eabadult eab3adultshadows

Injectable insecticides may be used to protect ash trees from new infestations of Emerald Ash Borer (Agrilus planipennis). Trees must be actively transpiring in order to maximize insecticide uptake into the cambium. Registered injectable insecticide products include: AceCap 97, Confidor 200 SL, Ima-jet and Tree-Azin. Check out the Management Strategy for Emerald Ash Borer and Bronze Birch Borer at:http://www.omafra.gov.on.ca/english/crops/insects/eab-bbb-manage.htm  For those of you interested in biocontrol of Emerald ash borer in North America, click HERE.  Emerald ash borer adults are just starting to emerge (black locust blooming) and will be active for several weeks.

Birches with a history of BRONZE BIRCH BORER infestation, symptoms appear as branch tip death, branch death and death of the leader and progresses quite quickly. Natural resistance to this pest can be enhanced through activities that improve plant health, such as light fertilizing (May, October), irrigating and removing any weeds and grasses that provide competition for the tree.  Bark applications of insecticides applied now can help reduce the success of newly-hatched larvae boring into bark.  Betula pendula is most susceptible to this pest and should be avoided in areas of known BBB infestation. Betula nigra (River birch) and its selections have been shown to be quite tolerant to BBB attack. Check out the Management Strategy for Emerald Ash Borer and Bronze Birch Borer at:  http://www.omafra.gov.on.ca/english/crops/insects/eab-bbb-manage.htm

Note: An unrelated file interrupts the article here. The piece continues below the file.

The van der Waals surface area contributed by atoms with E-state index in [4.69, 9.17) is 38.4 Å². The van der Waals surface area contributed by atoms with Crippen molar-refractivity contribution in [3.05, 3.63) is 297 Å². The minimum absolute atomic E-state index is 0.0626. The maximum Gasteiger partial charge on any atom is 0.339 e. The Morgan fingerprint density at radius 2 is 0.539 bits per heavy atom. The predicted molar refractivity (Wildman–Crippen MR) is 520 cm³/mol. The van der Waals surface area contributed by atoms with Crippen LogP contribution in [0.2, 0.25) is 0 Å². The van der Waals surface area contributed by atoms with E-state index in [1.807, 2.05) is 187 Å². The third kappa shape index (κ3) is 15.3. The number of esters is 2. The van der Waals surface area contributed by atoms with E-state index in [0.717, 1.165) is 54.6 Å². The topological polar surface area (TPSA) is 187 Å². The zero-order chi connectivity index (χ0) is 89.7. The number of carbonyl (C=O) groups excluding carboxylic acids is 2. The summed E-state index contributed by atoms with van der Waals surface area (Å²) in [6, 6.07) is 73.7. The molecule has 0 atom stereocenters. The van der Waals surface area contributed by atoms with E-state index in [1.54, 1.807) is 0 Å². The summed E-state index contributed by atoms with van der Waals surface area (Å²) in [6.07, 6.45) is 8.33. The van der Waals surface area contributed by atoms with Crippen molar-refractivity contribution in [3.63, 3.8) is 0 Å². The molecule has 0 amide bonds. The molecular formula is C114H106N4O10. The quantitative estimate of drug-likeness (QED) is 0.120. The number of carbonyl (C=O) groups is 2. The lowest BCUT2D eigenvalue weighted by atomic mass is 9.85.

Honeylocust Plant Bug Single Close

Ominous shaddow of the mighty (little) honeylocust plant bug on a gold cultivar of Honeylocust

Where HONEYLOCUST PLANT BUG was a problem in the past, monitor trees for nymphs of plant bugs.  Plant bug nymphs are becoming a problem in some areas as they are feeding on the newest leaves.   Shake new leaves over a clipboard to quantify populations of plant bug nymphs.  Most contact insecticides work very well against this pest.  Reducing populations now can help since multiple generations will be cycling over the next few weeks.


neodiprion sertifer damage on scots pineneodiprion sertifer larva on scots pine

 Where 2014 needles on Mugo/Scots pine are turning straw coloured (young larvae) and disappearing (older larvae), look closely for dark headed sawfly larvae (>6 pairs of prolegs) with long stripes down their body.  They can be found on Scots pine and Eastern white pine.   Larvae feed in groups and will often make jerking movements in unison in an attempt to discourage predators.  Young sawfly larvae are susceptible to applications of insecticides such as Success, Pounce/Dragnet, Tristar and Sevin.

It’s that time of year again (www. dognews.com)



About Jen Llewellyn

OMAFRA Nursery and Landscape Specialist @onnurserycrops
This entry was posted in Diseases, Insects, IPM, Nursery Production, Weekly Nursery Landscape Report and tagged , , . Bookmark the permalink.